Twitching without asymmetric hyperreflexia, clinical (not perceived) weakness and/or atrophy is not ALS. Twitching with one or more of those other symptoms is worth investigating but even then most of the time it's coming from another source.
Clinical weakness means you can't open doors, button shirts, stand up on your toes, or walk on your heels. It means people can't understand you when you talk...you mumble and slur. You choke when you drink liquids. Those are signs of clinical weakness.
Perceived weakness=my wrist feels weak but I can do everything I used to do. It's hard to walk on my heels. My arm hurts and gets tired when I comb my hair...etc and so on.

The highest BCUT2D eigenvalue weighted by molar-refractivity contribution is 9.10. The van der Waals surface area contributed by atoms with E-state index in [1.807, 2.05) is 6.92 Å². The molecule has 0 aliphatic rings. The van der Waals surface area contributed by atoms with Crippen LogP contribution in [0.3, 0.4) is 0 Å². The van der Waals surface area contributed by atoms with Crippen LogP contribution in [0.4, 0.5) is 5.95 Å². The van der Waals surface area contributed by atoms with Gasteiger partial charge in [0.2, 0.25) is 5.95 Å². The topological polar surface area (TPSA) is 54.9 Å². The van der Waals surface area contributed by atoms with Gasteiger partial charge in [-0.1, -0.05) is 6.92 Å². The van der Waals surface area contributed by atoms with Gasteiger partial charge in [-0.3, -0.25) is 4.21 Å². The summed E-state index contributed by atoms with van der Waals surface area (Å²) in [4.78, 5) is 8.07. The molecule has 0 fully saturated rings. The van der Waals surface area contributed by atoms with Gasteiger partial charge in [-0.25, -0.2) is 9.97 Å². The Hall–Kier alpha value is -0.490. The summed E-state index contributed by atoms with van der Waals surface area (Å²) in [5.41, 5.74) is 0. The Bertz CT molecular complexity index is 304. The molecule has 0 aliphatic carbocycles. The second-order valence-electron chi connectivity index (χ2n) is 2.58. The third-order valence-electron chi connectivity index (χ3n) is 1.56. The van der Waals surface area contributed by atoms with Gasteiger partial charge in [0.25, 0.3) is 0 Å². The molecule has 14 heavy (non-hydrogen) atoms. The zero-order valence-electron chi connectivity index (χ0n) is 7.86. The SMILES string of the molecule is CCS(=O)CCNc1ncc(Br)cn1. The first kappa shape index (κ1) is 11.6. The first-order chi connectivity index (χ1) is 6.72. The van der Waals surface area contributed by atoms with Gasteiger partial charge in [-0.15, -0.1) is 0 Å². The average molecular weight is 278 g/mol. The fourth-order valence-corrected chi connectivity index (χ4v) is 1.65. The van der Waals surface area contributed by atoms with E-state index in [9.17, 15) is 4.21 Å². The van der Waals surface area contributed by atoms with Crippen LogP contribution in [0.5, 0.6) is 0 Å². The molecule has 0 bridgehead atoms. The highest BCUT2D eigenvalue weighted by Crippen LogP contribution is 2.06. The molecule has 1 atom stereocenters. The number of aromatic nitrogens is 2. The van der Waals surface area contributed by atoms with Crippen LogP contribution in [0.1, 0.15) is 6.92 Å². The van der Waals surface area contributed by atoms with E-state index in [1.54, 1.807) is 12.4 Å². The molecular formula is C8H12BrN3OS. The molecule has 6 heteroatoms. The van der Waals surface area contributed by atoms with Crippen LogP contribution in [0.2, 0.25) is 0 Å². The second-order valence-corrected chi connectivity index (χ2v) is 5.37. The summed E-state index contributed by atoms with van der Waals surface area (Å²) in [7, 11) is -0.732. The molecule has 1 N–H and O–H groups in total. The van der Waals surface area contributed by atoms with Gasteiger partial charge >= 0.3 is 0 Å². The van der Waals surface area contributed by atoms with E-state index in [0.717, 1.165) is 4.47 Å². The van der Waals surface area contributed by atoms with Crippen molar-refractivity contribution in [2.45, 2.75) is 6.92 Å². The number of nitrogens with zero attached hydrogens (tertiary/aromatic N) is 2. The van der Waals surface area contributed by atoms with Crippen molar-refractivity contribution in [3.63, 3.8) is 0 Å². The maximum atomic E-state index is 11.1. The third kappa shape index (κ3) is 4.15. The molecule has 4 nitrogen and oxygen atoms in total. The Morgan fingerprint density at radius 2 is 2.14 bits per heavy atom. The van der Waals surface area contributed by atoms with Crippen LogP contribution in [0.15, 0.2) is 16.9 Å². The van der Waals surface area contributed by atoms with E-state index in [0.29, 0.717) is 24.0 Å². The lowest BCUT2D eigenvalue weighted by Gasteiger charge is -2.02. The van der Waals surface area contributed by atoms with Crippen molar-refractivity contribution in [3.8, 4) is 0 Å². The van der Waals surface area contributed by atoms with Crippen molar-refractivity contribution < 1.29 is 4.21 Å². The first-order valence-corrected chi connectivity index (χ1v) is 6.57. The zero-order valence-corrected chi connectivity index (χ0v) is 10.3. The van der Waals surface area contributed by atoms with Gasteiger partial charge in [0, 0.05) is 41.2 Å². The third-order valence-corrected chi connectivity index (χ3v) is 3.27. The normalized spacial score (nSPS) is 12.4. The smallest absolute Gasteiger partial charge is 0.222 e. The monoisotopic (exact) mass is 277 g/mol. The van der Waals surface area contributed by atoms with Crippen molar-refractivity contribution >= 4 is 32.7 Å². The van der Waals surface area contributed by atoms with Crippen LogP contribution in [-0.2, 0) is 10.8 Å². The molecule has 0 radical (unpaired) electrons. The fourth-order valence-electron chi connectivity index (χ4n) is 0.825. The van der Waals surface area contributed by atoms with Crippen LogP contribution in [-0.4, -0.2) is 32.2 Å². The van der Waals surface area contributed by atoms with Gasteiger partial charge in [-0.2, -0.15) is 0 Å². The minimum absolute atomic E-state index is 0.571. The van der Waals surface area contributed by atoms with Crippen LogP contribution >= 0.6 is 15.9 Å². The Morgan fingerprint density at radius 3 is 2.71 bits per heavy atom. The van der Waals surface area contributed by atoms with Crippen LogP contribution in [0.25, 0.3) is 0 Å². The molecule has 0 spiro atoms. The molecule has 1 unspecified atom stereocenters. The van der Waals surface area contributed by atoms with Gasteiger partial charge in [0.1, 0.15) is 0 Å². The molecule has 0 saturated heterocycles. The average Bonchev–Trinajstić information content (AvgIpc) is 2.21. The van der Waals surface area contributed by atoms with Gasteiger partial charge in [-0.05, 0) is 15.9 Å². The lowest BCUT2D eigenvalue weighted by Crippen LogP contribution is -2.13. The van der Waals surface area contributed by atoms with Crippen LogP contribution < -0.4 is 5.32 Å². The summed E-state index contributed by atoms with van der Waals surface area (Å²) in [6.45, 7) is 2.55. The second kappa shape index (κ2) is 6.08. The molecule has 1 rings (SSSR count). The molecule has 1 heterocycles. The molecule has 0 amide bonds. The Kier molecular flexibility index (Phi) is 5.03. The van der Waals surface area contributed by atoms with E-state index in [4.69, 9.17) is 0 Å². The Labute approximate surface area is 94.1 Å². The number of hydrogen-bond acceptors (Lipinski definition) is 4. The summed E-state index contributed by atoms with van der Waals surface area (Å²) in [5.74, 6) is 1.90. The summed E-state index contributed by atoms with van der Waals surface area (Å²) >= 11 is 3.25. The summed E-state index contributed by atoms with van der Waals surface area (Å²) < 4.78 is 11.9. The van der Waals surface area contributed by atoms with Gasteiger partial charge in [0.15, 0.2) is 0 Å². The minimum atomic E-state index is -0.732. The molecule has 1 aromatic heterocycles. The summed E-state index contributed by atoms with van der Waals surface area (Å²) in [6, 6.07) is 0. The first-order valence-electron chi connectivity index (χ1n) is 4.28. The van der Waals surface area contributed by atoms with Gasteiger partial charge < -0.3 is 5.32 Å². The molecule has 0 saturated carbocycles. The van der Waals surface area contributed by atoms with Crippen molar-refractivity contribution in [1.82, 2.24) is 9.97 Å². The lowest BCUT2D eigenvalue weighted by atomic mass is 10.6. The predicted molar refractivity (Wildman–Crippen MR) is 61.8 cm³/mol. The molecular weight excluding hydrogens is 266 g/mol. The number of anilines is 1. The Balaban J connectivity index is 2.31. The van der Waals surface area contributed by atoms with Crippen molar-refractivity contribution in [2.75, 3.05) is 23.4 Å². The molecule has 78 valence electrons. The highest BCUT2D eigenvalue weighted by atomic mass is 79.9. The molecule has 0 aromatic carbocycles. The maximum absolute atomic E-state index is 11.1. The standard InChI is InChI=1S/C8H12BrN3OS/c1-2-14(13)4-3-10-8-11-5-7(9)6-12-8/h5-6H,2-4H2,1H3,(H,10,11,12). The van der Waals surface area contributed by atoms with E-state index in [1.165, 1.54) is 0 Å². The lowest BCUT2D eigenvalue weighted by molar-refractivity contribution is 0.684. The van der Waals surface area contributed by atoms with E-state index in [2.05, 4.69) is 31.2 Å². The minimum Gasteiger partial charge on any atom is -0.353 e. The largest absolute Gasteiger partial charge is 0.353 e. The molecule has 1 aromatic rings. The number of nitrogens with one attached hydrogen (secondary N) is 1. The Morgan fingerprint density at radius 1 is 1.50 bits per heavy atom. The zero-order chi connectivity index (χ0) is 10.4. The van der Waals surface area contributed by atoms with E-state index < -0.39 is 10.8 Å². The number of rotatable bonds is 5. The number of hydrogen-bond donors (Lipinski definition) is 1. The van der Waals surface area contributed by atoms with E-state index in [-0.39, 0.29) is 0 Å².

The first is caused by disease.
The second is most often caused by anxiety or overuse syndromes.
If you are young and twitchy well welcome to the crowd. I have been twitchy most of my life. I crack and pop probably 10-20 times a day. I know some people who twitch thousands of times a day.
With all of that said, running this past your doc is always a good idea. Sometimes an overactive thyroid, or electrolyte problems are easily correctable causes of twitching. But, in the VAST majority of cases twitching is benign. Stop googling symptoms.